As feminist activists began to organize protests in response to the dismissal of the sexual assault case against Dominique Strauss-Kahn, I started to feel troubled by my lack of outrage. The news led so many women I respect to put pen to posterboard and broadcast their anger outside the courthouse steps. Meanwhile, I'd been thinking that the dismissal might actually make sense. After all, how can prosecutors be expected to push forward with a trial when they have lost all confidence in the complainant? As the district attorney's office said in its brief, "If we do not believe her beyond a reasonable doubt, we cannot ask a jury to do so."
Not feeling confident that I adequately understood the nuances of the argument against the dismissal, I went to some leading feminist activists for a primer. I challenged them to convince me, and Salon's readers.
Jaclyn Friedman, author of "Means Yes: Visions of Female Sexual Power and a World Without Rape," says the major problem here is "the way the adversarial justice system works," she told me by phone. "Prosecutors only like to bring to trial cases they feel they can win, which makes them reluctant to bring difficult cases, which usually works against anyone alleging rape." As a result, that "sends the cultural message that most rape victims are lying, which makes it even harder to convince a jury because we're all jurists."
Friedman acknowledges that it would be difficult for the prosecution to win the case at this point, "but that's partly because of their own shenanigans" -- namely, prematurely leaking information. On a similar note, Amanda Marcotte of Pandagon wrote me in an email: "If your goal is more than simply winning cases, but reducing the rape rate, you have to prosecute in cases like this," she says. "When a man like Strauss-Kahn just simply walks without a trial, that sends a strong signal to rapists" -- and that's to "make sure to pick especially vulnerable victims."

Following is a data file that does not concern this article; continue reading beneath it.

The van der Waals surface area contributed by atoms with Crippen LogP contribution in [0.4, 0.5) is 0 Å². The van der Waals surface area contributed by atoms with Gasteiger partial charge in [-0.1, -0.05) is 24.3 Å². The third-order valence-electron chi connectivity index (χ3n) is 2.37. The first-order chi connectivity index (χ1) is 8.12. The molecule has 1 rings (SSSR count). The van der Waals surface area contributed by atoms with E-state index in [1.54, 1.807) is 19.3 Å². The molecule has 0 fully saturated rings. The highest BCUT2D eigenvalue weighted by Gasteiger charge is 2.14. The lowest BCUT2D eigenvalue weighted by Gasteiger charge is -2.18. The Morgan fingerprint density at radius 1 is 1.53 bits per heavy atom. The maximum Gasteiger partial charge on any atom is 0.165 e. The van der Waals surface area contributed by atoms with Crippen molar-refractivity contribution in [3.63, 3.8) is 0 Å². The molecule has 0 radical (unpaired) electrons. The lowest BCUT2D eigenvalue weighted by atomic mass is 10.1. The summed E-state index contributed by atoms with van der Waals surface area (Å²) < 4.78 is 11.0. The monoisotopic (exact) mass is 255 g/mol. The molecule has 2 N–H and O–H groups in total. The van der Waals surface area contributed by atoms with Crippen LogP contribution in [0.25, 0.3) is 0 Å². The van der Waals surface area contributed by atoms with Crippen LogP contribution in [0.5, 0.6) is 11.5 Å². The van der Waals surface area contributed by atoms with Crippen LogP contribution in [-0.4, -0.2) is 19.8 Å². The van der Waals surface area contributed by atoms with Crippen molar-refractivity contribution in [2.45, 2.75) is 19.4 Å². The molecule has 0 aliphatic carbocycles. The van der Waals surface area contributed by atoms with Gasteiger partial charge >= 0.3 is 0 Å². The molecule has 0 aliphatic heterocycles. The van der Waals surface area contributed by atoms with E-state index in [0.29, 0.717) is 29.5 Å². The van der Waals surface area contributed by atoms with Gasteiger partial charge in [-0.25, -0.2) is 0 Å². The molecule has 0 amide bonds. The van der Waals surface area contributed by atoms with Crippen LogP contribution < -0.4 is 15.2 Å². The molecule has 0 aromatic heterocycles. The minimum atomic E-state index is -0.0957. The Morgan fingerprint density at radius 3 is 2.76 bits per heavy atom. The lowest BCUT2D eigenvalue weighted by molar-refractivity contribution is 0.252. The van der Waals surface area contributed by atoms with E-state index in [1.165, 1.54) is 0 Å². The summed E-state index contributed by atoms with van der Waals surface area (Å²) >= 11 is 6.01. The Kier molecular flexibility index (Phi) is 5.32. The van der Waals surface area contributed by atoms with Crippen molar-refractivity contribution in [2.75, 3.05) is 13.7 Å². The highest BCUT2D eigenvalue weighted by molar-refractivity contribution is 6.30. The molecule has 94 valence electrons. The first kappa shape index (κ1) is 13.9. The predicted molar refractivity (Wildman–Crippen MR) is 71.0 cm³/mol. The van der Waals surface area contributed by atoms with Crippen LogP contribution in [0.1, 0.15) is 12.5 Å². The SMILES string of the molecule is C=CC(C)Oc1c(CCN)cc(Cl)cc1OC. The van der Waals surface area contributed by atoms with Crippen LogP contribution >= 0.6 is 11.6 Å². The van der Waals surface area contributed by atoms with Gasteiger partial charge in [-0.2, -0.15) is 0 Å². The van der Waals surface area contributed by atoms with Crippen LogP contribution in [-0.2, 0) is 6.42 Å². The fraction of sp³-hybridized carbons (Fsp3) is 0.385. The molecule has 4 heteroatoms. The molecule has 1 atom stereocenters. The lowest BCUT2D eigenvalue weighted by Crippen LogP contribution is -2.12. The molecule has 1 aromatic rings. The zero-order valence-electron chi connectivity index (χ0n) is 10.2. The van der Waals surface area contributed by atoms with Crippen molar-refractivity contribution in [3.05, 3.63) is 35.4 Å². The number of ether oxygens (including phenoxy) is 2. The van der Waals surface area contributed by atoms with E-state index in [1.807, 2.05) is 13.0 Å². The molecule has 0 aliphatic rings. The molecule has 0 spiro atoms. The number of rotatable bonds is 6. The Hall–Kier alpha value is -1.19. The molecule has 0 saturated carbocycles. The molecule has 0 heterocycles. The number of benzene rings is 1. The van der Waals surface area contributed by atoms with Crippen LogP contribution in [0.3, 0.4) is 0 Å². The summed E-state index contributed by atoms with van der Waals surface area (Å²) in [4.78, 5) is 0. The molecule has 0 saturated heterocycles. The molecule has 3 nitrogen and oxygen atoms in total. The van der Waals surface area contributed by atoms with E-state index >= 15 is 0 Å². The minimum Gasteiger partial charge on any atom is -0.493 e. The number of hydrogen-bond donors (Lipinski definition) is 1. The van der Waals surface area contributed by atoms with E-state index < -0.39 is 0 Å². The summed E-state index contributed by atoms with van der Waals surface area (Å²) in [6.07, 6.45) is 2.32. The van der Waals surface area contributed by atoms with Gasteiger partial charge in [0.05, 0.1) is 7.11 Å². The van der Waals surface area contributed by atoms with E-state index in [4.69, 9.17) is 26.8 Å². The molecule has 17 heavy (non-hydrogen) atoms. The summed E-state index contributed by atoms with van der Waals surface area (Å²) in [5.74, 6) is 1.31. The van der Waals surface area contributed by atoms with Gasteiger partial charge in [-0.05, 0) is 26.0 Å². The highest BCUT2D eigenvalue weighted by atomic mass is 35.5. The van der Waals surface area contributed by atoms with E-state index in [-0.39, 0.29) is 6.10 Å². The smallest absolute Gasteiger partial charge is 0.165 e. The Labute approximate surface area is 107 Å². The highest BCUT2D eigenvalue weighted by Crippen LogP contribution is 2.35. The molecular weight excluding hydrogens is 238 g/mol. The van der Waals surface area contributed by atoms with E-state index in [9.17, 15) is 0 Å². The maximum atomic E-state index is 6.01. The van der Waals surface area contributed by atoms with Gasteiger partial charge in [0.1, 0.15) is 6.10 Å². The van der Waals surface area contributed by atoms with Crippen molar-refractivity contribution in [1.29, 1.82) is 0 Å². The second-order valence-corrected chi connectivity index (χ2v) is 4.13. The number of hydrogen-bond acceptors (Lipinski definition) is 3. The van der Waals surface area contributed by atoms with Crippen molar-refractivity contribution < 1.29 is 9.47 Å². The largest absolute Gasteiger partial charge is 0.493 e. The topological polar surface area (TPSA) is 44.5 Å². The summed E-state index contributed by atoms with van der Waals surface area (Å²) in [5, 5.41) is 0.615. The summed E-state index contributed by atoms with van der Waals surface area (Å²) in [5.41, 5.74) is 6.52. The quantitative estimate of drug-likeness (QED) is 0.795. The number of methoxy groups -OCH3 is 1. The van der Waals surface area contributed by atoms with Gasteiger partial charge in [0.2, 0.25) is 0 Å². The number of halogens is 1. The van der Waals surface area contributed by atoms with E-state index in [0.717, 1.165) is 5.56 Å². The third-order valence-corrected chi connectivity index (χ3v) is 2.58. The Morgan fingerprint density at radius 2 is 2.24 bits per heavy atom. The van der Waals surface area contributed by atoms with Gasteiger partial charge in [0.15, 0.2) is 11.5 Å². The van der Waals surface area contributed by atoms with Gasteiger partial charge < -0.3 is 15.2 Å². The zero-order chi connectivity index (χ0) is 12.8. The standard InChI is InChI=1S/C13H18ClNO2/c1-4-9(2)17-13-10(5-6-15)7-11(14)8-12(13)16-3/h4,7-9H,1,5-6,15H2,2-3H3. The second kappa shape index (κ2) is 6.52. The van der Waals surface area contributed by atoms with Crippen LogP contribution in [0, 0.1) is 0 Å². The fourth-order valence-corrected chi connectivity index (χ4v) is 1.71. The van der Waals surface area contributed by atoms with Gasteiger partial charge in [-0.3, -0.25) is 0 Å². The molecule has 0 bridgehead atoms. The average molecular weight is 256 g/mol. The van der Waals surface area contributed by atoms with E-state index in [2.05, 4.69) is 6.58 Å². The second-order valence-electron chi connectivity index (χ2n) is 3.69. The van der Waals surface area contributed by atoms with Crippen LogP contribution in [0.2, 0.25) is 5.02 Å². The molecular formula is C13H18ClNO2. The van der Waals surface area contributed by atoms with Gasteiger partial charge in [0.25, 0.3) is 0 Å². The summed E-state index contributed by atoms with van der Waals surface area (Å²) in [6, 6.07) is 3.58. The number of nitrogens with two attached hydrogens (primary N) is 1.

Of course, a large part of what makes this case so challenging is the inconsistency in what accuser Nafissatou Diallo told prosecutors. Most problematic is the gang rape story that she tearfully recounted on multiple occasions to prosecutors, before admitting that it was a lie told to help her asylum application. Friedman acknowledges that this calls her credibility into question, but argues that this alone doesn't rule out the possibility that she is telling the truth in this particular case. It only tells us "that she's willing to embellish a story in order to be believed," she says. "And, gosh, I wonder why she thought they were not on her side."
It's also the case, as Slate's William Saletan explains, that the district attorney's motion to dismiss misrepresented the degree of Diallo's lie. She did admit that the gang rape never happened, but Diallo also maintained that she had experienced an assault in Guinea. In other words, she did not confess that she had "entirely fabricated this attack," as the D.A. claims. Saletan argues that this "doesn't excuse her dishonesty" but "it does narrow the extent to which she has shown a willingness to lie -- not to mention the obvious difference between sending an innocent man to jail and distorting a bygone rape by unnamed assailants to get asylum."
Only, further complicating things, the D.A.'s motion claims that she didn't include the gang rape story in her asylum application, which raises the question of why she mentioned it at all. "Whatever logic, if any, drove her to recount it to the district attorney's staff, they could see it only as a stunning demonstration of her ability to weep over a sexual assault that had never taken place, and then to quickly pile another falsehood on top of it," writes the New York Times' Jim Dwyer.
Still with me? Because there are yet more twists and turns, yet more issues with the D.A.'s stated reasons for a dismissal -- from the phone call to her jailbird friend mentioning DSK's wealth to her inconsistent accounts of what she did immediately after the alleged assault. (She blames both on mistranslations, which in context is actually not nearly as far-fetched as it might sound.) I could go on and on, extensively cataloging these concerns as Saletan has. I could even go so far as to track down all of the key players and straighten out the troubling questions and inconsistencies on all sides -- but isn't that the point of a trial?
Based on the evidence presented in the motion to dismiss, I'm not convinced that Diallo is undeserving of her day in court. So now I feel the need to make the same plea I started with, only this time to the district attorney's office: Convince us.